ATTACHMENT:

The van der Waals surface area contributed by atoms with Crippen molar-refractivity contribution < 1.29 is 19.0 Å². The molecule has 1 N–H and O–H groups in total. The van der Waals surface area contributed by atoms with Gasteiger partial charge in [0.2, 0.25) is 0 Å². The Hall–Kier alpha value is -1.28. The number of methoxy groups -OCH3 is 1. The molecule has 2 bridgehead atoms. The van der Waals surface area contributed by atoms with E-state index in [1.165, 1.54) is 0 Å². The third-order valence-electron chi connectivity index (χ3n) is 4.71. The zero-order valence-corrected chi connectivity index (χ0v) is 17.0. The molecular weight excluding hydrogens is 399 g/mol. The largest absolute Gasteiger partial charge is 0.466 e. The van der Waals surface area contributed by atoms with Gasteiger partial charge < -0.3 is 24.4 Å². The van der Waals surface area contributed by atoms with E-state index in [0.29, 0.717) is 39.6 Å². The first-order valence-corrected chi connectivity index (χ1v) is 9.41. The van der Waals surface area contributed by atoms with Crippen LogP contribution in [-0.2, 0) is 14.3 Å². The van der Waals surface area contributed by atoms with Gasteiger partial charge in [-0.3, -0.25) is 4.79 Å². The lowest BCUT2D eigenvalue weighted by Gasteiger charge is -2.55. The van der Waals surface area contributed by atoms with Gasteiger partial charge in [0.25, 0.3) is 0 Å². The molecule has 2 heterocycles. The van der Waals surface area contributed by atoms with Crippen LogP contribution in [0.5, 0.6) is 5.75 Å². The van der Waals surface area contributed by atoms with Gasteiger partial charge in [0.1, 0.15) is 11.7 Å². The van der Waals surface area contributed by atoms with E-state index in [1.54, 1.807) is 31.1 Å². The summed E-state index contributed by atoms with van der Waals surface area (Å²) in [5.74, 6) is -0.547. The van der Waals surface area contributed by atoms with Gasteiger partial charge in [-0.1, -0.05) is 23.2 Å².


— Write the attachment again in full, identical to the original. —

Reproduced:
The van der Waals surface area contributed by atoms with Crippen molar-refractivity contribution < 1.29 is 19.0 Å². The molecule has 1 N–H and O–H groups in total. The van der Waals surface area contributed by atoms with Gasteiger partial charge in [0.2, 0.25) is 0 Å². The Hall–Kier alpha value is -1.28. The number of methoxy groups -OCH3 is 1. The molecule has 2 bridgehead atoms. The van der Waals surface area contributed by atoms with E-state index in [1.165, 1.54) is 0 Å². The third-order valence-electron chi connectivity index (χ3n) is 4.71. The zero-order valence-corrected chi connectivity index (χ0v) is 17.0. The molecular weight excluding hydrogens is 399 g/mol. The largest absolute Gasteiger partial charge is 0.466 e. The van der Waals surface area contributed by atoms with Gasteiger partial charge < -0.3 is 24.4 Å². The van der Waals surface area contributed by atoms with E-state index in [0.29, 0.717) is 39.6 Å². The first-order valence-corrected chi connectivity index (χ1v) is 9.41. The van der Waals surface area contributed by atoms with Crippen LogP contribution in [-0.2, 0) is 14.3 Å². The van der Waals surface area contributed by atoms with Gasteiger partial charge in [-0.3, -0.25) is 4.79 Å². The lowest BCUT2D eigenvalue weighted by Gasteiger charge is -2.55. The van der Waals surface area contributed by atoms with Gasteiger partial charge in [0.25, 0.3) is 0 Å². The molecule has 2 heterocycles. The van der Waals surface area contributed by atoms with Crippen LogP contribution in [0.5, 0.6) is 5.75 Å². The van der Waals surface area contributed by atoms with Gasteiger partial charge in [0.1, 0.15) is 11.7 Å². The van der Waals surface area contributed by atoms with E-state index in [1.54, 1.807) is 31.1 Å². The summed E-state index contributed by atoms with van der Waals surface area (Å²) in [5.74, 6) is -0.547. The van der Waals surface area contributed by atoms with Gasteiger partial charge in [-0.1, -0.05) is 23.2 Å².